Introduction

Figuring out what sort of computer hardware to get for your next upgrade can be a tricky task, and if you are looking to get something for someone else it can be even more difficult. Some components have universal application, in that no matter what you will do with the computer they can improve performance. For most components, however, individual usage patterns will dictate how much benefit you will get from an upgrade. Processors, displays, and memory typically fall into the "universal upgrade" category; meanwhile hard drives, graphics cards, power supplies, cases, and other accessories may or may not help performance.

Today we will be taking a look at graphics card upgrades, so before we even get to the recommendations the first thing you need to ask yourself is whether or not you really need a faster graphics card. There are basically three areas that can benefit from having a better graphics card, with the fourth on the way in the near future. Starting with the future, you have Windows Vista, which will require a DirectX 9 capable graphics card at minimum in order to enable the Aero Glass user interface. Vista is scheduled to launch in the very near future, and we will take a closer look at the performance requirements in a separate article. Of the other three areas, one that we won't pay attention to here is the use of graphics cards for professional applications, simply because that is beyond the scope of this article. The remaining two areas of potential interest are video decoding/acceleration and computer gaming.

Video decoding support involves several things. First, you have performance oriented improvements - can the GPU reduce the CPU load during video playback? Second, you have the quality aspects - does the GPU make the resulting video output look better? Finally, video aficionados will definitely want to worry about HDCP support, not just for their graphics card but also for their display. We recently took a look at several of these areas in our HDCP Roundup and the HDCP H.264 decoding articles, while in the past we have looked at quality comparisons between NVIDIA's PureVideo and ATI's AVIVO. We will be taking a closer look at comparing the quality and performance of HDCP enabled graphics cards again in the near future, but for now we refer interested readers to the referenced articles.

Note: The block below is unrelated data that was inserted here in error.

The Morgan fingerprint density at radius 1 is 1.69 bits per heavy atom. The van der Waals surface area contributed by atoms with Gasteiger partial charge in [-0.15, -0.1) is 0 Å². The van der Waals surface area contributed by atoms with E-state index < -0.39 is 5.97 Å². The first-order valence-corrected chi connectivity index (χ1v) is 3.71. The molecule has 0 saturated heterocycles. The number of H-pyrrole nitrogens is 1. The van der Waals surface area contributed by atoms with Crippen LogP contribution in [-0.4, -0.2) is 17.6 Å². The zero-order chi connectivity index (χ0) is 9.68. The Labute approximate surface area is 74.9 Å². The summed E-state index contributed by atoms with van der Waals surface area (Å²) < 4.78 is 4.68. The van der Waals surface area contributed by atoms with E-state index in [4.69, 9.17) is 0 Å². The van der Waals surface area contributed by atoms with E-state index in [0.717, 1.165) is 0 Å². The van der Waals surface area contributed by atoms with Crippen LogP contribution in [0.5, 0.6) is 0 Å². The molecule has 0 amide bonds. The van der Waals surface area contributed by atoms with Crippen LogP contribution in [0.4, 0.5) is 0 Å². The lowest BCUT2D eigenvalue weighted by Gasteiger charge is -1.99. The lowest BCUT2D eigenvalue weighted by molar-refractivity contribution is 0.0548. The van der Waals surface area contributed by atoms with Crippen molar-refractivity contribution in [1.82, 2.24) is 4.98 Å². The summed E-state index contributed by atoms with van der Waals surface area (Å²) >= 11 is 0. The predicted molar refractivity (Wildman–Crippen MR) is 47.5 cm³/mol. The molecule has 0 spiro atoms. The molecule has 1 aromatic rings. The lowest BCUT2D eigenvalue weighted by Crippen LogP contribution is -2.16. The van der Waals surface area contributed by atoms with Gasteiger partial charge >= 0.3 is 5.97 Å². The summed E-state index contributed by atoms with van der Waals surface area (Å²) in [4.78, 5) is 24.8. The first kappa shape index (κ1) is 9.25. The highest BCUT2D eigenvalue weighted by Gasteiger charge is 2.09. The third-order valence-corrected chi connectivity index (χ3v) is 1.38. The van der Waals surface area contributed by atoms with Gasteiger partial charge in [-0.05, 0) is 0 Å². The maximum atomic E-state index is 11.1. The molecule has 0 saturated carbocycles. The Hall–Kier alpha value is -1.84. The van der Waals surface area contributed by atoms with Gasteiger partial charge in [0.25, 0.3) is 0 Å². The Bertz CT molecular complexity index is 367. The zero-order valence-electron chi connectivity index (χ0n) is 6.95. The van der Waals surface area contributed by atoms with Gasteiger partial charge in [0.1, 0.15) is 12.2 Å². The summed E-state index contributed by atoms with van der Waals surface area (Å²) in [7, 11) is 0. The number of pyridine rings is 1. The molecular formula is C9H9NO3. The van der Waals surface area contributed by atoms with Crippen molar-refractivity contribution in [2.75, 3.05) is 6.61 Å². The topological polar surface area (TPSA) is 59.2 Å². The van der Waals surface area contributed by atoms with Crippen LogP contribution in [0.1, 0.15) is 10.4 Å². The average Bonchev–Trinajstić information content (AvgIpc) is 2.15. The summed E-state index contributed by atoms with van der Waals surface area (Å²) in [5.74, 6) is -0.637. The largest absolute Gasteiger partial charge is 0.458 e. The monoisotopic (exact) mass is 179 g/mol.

We do need to insert one word of caution for people considering any new graphics card with the intention of using it for viewing HDCP content. If you have a display that requires a dual-link DVI connection, you're going to run into some problems. Basically, HDCP was architected to only support single-link connections, so you are going to be limited to viewing content at a maximum resolution of 1920x1080. What's worse is that as we understand it, HDCP is not supported over a dual-link connection at all, so if you have something like a 30" LCD and you want to view HDCP content, you will need to use a single-link cable. Welcome to the bleeding edge....

That leaves the final category and the one that the majority of people are most interested in: gaming performance. That is not to say that everyone worries about gaming performance, but rather that anyone who is seriously looking at a faster graphics card is likely to be doing so more for gaming than for anything else. If you don't play games, there is a very good chance that you don't need to worry about getting a faster graphics chip into your computer right now. End of story. Windows Vista and video decoding support might make a few more people look at graphics card upgrades, but for this Holiday Shopping Guide we will focus primarily on gaming performance.

As with our recent Holiday CPU Guide, we have quite a few price segments to cover, ranging from Ultra Budget GPUs through Extreme Performance GPUs. We also have to worry about multiple GPU combinations courtesy of CrossFire and SLI. With numerous overlapping products from both ATI and NVIDIA, it is important to remember that we will be classifying products based off of price rather than on performance, so in some cases we will have less expensive graphics cards that can outperform more expensive models. Finally, let's not forget that there are still a few AGP users hanging around, so we will mention those products were appropriate.

Integrated Graphics Solutions
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  • spidey81 - Wednesday, December 13, 2006 - link